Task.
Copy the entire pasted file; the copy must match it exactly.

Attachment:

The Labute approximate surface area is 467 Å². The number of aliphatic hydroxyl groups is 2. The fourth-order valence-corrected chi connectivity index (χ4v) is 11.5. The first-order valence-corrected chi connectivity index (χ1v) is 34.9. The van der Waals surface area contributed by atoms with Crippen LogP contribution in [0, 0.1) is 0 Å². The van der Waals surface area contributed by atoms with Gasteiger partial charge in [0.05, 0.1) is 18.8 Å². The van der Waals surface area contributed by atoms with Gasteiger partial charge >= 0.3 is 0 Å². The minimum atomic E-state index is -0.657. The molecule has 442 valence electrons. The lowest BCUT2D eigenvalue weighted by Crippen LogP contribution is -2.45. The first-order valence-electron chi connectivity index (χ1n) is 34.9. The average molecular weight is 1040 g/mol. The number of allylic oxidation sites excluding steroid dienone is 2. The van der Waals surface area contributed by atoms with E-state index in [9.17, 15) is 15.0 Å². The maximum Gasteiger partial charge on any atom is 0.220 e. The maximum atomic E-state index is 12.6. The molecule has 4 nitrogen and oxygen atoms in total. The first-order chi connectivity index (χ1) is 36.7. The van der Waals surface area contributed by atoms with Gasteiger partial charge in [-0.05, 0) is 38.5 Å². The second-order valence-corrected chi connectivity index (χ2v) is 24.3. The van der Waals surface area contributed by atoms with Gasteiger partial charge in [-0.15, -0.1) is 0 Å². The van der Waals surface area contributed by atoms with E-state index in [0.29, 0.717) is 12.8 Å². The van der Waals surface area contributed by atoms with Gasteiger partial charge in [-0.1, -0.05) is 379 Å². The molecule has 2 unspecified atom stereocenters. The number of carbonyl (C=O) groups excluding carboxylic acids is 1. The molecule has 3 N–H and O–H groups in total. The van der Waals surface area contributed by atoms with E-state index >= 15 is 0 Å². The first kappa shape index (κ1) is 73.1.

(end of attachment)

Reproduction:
The Labute approximate surface area is 467 Å². The number of aliphatic hydroxyl groups is 2. The fourth-order valence-corrected chi connectivity index (χ4v) is 11.5. The first-order valence-corrected chi connectivity index (χ1v) is 34.9. The van der Waals surface area contributed by atoms with Crippen LogP contribution in [0, 0.1) is 0 Å². The van der Waals surface area contributed by atoms with Gasteiger partial charge in [0.05, 0.1) is 18.8 Å². The van der Waals surface area contributed by atoms with Gasteiger partial charge >= 0.3 is 0 Å². The minimum atomic E-state index is -0.657. The molecule has 442 valence electrons. The lowest BCUT2D eigenvalue weighted by Crippen LogP contribution is -2.45. The first-order valence-electron chi connectivity index (χ1n) is 34.9. The average molecular weight is 1040 g/mol. The number of allylic oxidation sites excluding steroid dienone is 2. The van der Waals surface area contributed by atoms with E-state index in [9.17, 15) is 15.0 Å². The maximum Gasteiger partial charge on any atom is 0.220 e. The maximum atomic E-state index is 12.6. The molecule has 4 nitrogen and oxygen atoms in total. The first-order chi connectivity index (χ1) is 36.7. The van der Waals surface area contributed by atoms with Gasteiger partial charge in [-0.05, 0) is 38.5 Å². The second-order valence-corrected chi connectivity index (χ2v) is 24.3. The van der Waals surface area contributed by atoms with Gasteiger partial charge in [-0.15, -0.1) is 0 Å². The van der Waals surface area contributed by atoms with E-state index in [0.29, 0.717) is 12.8 Å². The van der Waals surface area contributed by atoms with Gasteiger partial charge in [-0.1, -0.05) is 379 Å². The molecule has 2 unspecified atom stereocenters. The number of carbonyl (C=O) groups excluding carboxylic acids is 1. The molecule has 3 N–H and O–H groups in total. The van der Waals surface area contributed by atoms with E-state index >= 15 is 0 Å². The first kappa shape index (κ1) is 73.1.